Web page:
Thought leadership strategy is like climbing a mountain. There are no shortcuts. It takes a lot of time and effort to work your way to the top, but once you're there...man, what a view! You'll also have the advantage of towering over your competitors.
But how can you know whether thought leadership is worth the time and effort involved?
A recent study from Edelman and LinkedIn may help you to see why so many B2B brands are using thought leadership to shore up their strategy. These two brands have joined forces to create the 2019 B2B Thought Leadership Impact Study. This study reveals:
- The power that thought leadership wields over both marketing and sales.
- How senior decision makers view thought leadership.
- How people interact with thought leadership content.
- What kind of thought leadership matters to B2B audiences.
What Does Thought Leadership Mean?
People use the term thought leadership to mean a few different things, so let's first clarify the thought leadership definition this study uses. According to the study, thought leadership refers to "free deliverables that organizations or individuals produce on a topic in their area of expertise, when they feel others can benefit from their expertise."
Note, however, that in terms of this study, thought leadership marketing does not include self-promotional content, which only serves the purpose of describing an organization or its products or services.
According to the study, many businesses do not see the true value of thought leadership marketing.
This means that even if they do have a strategy in place to grow thought leadership, they may not put in the time and effort needed for this strategy to bear fruit.
So why should you dedicate your resources to a thought leadership marketing strategy?
The Thought Leadership Divide
The study uncovered a large disconnect between how buyers and sellers view thought leadership. While 87% of business decision makers say thought leadership increases an organization's trust factor, only 49% of sellers agreed. Similarly, 89% of buyers say thought leadership enhances a brand's reputation while only 55% of sellers concur.
The disconnect extended throughout all parts of the sales process -- from awareness to consideration to purchase to cross sell.
"B2B buyers say thought leadership has more influence on their purchase behaviors across every stage of the buying process than marketers and sellers believe. This means that many marketers are likely engaged in activity that is underutilized or worse, actually detrimental to sales efforts. Companies need to scrutinize and better align internally around the "why and how" of their own thought leadership to fully harness its potential and ensure that, at minimum, it's not harming their reputation and sales."
-- Joe Kingsbury, U.S. Managing Director, B2B at Edelman
Why Thought Leadership Marketing Is Vital to Your B2B Strategy
For years we've promoted thought leadership as an important and necessary strategy for B2B brands -- but this study shows just how important it is.
58% of business decision makers said that thought leadership material was directly responsible for their awarding business to one organization over another. And 61% of C-suite executives were willing to pay a higher premium to do business with established thought leaders over their non-thought leader competitors.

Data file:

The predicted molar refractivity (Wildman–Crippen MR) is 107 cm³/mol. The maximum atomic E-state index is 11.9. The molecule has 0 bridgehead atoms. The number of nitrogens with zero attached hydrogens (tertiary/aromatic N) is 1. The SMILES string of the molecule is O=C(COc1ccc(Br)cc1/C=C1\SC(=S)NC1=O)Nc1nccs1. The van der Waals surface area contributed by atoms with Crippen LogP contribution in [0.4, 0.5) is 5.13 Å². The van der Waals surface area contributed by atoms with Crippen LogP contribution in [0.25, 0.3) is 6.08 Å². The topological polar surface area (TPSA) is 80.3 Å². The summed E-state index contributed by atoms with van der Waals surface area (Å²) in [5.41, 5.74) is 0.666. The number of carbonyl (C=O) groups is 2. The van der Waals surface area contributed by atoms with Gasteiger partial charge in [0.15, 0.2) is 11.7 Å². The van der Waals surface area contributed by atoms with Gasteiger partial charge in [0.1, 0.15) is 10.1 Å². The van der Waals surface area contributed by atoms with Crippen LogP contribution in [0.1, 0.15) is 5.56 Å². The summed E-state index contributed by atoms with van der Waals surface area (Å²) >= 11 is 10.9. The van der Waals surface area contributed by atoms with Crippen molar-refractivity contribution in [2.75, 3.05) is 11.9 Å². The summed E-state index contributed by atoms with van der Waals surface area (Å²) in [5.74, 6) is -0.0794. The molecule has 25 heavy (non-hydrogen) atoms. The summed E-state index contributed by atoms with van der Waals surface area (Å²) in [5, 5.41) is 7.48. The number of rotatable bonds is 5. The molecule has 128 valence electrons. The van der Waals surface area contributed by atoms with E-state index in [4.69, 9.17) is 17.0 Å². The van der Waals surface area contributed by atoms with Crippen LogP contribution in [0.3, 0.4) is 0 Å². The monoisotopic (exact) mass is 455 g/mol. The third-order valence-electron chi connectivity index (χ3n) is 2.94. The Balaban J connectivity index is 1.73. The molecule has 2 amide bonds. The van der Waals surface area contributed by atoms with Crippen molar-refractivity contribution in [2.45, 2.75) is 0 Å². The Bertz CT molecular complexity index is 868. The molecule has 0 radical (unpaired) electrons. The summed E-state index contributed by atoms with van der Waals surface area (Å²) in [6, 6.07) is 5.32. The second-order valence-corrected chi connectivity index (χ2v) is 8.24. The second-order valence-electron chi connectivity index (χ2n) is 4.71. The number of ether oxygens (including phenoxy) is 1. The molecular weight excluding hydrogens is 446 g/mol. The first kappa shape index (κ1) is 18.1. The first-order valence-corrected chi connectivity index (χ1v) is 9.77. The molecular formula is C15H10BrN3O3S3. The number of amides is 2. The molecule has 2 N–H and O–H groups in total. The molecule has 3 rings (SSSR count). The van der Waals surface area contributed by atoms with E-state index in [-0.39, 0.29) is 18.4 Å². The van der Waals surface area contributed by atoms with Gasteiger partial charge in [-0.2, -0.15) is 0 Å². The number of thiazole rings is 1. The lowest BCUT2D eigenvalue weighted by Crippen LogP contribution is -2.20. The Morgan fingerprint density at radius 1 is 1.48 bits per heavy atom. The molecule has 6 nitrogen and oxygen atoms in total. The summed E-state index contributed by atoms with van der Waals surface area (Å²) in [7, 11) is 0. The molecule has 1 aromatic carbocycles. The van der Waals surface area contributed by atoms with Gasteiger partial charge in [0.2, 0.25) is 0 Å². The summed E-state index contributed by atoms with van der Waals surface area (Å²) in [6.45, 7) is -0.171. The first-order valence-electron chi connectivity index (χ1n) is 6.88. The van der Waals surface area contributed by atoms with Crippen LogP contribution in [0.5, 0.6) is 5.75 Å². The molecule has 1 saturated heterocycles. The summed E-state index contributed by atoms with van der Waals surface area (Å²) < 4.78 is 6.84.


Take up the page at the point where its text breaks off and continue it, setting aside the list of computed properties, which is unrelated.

Another 45% of decision makers, upon reading thought leadership material, invited organizations to bid on a project even though they were previously not considering the brand.
These numbers speak to the power of thought leadership campaigns -- not only as a reputation builder, but also as a way to grow your bottom line.
How can you improve your brand's thought leadership strategy? What do B2B businesses want to see in thought leaders? Let's look at this Edelman-LinkedIn report in more detail and see what specific tactics you can use to boost your own thought leadership.
10 Ways to Strengthen Your Thought Leadership Strategy
1. Create High Quality Content
The biggest factor that can impact your thought leadership goals is the quality of your content. Business decision makers said that 30% of the content they came across was either poor or mediocre, and an additional 53% rated the content as merely good.
Look at this as an opportunity. Put your time and resources into creating top-quality content that leaves your audience wanting more. This includes long-form blog posts, ebooks, checklists, infographics, videos...you name it. Remember, "professional" does not mean cookie cutter -- be yourself and do not lose your own voice in the process.
Ensure that all your content is of professional quality, both in appearance and content. And be careful not to bombard and overwhelm your audience with too much content -- even if it is of top quality.
Don't just educate in your content but engage, appealing to both a need for knowledge and a need for resonance, for someone to say, "Aha, I get it."
2. Address the Entire Sales Funnel
Thought leadership is a multi-layered tool that many marketers do not use to its full potential. Many use it for the top of the funnel, to gain their audience's interest and appreciation. But when we move down to the bottom of the funnel, we see a hole that thought leadership can fill.
As people are nearing the end of their decision making process, more in-depth thought leadership pieces can help them to make up their mind -- and may help them to favor your brand over others.
3. Take the Front Seat of the Conversation
When asked in the Edelman-LinkedIn study how they viewed thought leadership material, 60% of respondents said a lot of it lacked valuable insight.
Look at your industry for areas where you can provide a fresh voice. Share insights that show how well you know your industry and will help your audience make the best decisions. You need to be leading the conversation -- don't merely comment on what other industry experts say.